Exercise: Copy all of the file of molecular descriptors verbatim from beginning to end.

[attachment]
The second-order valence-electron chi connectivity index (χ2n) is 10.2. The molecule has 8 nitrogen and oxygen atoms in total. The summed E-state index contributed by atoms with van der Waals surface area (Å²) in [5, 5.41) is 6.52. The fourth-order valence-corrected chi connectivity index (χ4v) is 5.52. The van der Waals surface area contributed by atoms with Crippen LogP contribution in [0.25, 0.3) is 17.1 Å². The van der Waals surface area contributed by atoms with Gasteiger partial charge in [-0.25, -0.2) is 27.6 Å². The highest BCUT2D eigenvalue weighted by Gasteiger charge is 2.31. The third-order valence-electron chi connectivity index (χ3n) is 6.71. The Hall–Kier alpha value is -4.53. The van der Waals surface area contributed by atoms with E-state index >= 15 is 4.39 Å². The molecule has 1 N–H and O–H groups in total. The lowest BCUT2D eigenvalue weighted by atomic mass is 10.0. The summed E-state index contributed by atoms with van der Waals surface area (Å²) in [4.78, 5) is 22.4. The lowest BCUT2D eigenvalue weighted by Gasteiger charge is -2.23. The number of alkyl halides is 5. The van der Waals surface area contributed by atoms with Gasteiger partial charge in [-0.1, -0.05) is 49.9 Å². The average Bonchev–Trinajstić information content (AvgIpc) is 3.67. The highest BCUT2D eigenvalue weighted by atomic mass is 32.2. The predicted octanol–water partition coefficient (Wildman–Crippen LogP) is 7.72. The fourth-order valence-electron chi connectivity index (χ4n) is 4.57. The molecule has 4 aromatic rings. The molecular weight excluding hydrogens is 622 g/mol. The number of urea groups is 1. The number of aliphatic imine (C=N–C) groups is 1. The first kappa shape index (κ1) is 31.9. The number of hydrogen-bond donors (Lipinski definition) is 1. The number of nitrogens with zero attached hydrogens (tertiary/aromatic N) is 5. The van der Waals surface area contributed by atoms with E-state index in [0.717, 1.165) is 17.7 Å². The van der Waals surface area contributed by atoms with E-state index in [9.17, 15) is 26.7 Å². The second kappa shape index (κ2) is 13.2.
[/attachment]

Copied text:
The second-order valence-electron chi connectivity index (χ2n) is 10.2. The molecule has 8 nitrogen and oxygen atoms in total. The summed E-state index contributed by atoms with van der Waals surface area (Å²) in [5, 5.41) is 6.52. The fourth-order valence-corrected chi connectivity index (χ4v) is 5.52. The van der Waals surface area contributed by atoms with Crippen LogP contribution in [0.25, 0.3) is 17.1 Å². The van der Waals surface area contributed by atoms with Gasteiger partial charge in [-0.25, -0.2) is 27.6 Å². The highest BCUT2D eigenvalue weighted by Gasteiger charge is 2.31. The third-order valence-electron chi connectivity index (χ3n) is 6.71. The Hall–Kier alpha value is -4.53. The van der Waals surface area contributed by atoms with E-state index >= 15 is 4.39 Å². The molecule has 1 N–H and O–H groups in total. The lowest BCUT2D eigenvalue weighted by atomic mass is 10.0. The summed E-state index contributed by atoms with van der Waals surface area (Å²) in [4.78, 5) is 22.4. The lowest BCUT2D eigenvalue weighted by Gasteiger charge is -2.23. The number of alkyl halides is 5. The van der Waals surface area contributed by atoms with Gasteiger partial charge in [-0.1, -0.05) is 49.9 Å². The average Bonchev–Trinajstić information content (AvgIpc) is 3.67. The highest BCUT2D eigenvalue weighted by atomic mass is 32.2. The predicted octanol–water partition coefficient (Wildman–Crippen LogP) is 7.72. The fourth-order valence-electron chi connectivity index (χ4n) is 4.57. The molecule has 4 aromatic rings. The molecular weight excluding hydrogens is 622 g/mol. The number of urea groups is 1. The number of aliphatic imine (C=N–C) groups is 1. The first kappa shape index (κ1) is 31.9. The number of hydrogen-bond donors (Lipinski definition) is 1. The number of nitrogens with zero attached hydrogens (tertiary/aromatic N) is 5. The van der Waals surface area contributed by atoms with E-state index in [0.717, 1.165) is 17.7 Å². The van der Waals surface area contributed by atoms with E-state index in [9.17, 15) is 26.7 Å². The second kappa shape index (κ2) is 13.2.